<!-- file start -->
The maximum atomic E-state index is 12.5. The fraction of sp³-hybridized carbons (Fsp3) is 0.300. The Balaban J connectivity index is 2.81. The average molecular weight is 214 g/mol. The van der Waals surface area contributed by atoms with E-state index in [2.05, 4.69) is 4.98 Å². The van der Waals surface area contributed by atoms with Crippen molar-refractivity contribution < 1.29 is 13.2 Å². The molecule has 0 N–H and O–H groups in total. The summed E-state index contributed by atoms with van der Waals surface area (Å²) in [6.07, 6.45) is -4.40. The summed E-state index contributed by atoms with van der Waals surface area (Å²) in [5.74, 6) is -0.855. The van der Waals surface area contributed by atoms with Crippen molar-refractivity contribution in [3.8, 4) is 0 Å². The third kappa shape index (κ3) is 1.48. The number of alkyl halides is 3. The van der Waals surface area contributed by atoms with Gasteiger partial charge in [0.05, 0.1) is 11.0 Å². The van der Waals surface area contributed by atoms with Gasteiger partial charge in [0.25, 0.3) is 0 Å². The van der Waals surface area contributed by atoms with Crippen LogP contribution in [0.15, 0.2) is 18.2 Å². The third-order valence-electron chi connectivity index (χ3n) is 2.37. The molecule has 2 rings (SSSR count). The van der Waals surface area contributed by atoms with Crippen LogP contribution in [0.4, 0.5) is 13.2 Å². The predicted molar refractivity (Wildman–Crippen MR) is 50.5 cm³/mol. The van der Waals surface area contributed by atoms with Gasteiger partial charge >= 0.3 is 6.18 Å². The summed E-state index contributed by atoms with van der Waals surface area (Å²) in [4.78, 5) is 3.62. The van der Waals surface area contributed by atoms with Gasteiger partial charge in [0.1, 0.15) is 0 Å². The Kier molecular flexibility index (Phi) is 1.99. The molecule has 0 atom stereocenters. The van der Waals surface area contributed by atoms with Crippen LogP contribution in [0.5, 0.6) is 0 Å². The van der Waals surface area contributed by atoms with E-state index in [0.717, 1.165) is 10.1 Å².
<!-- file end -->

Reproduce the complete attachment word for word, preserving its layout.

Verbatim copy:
The maximum atomic E-state index is 12.5. The fraction of sp³-hybridized carbons (Fsp3) is 0.300. The Balaban J connectivity index is 2.81. The average molecular weight is 214 g/mol. The van der Waals surface area contributed by atoms with E-state index in [2.05, 4.69) is 4.98 Å². The van der Waals surface area contributed by atoms with Crippen molar-refractivity contribution < 1.29 is 13.2 Å². The molecule has 0 N–H and O–H groups in total. The summed E-state index contributed by atoms with van der Waals surface area (Å²) in [6.07, 6.45) is -4.40. The summed E-state index contributed by atoms with van der Waals surface area (Å²) in [5.74, 6) is -0.855. The van der Waals surface area contributed by atoms with Crippen molar-refractivity contribution in [3.8, 4) is 0 Å². The third kappa shape index (κ3) is 1.48. The number of alkyl halides is 3. The van der Waals surface area contributed by atoms with Gasteiger partial charge in [0.05, 0.1) is 11.0 Å². The van der Waals surface area contributed by atoms with Gasteiger partial charge in [0.25, 0.3) is 0 Å². The van der Waals surface area contributed by atoms with Crippen LogP contribution in [0.15, 0.2) is 18.2 Å². The third-order valence-electron chi connectivity index (χ3n) is 2.37. The molecule has 2 rings (SSSR count). The van der Waals surface area contributed by atoms with Crippen LogP contribution in [0.4, 0.5) is 13.2 Å². The predicted molar refractivity (Wildman–Crippen MR) is 50.5 cm³/mol. The van der Waals surface area contributed by atoms with Gasteiger partial charge >= 0.3 is 6.18 Å². The summed E-state index contributed by atoms with van der Waals surface area (Å²) in [4.78, 5) is 3.62. The van der Waals surface area contributed by atoms with Gasteiger partial charge in [0.1, 0.15) is 0 Å². The Kier molecular flexibility index (Phi) is 1.99. The molecule has 0 atom stereocenters. The van der Waals surface area contributed by atoms with Crippen LogP contribution in [0.5, 0.6) is 0 Å². The van der Waals surface area contributed by atoms with E-state index in [0.717, 1.165) is 10.1 Å².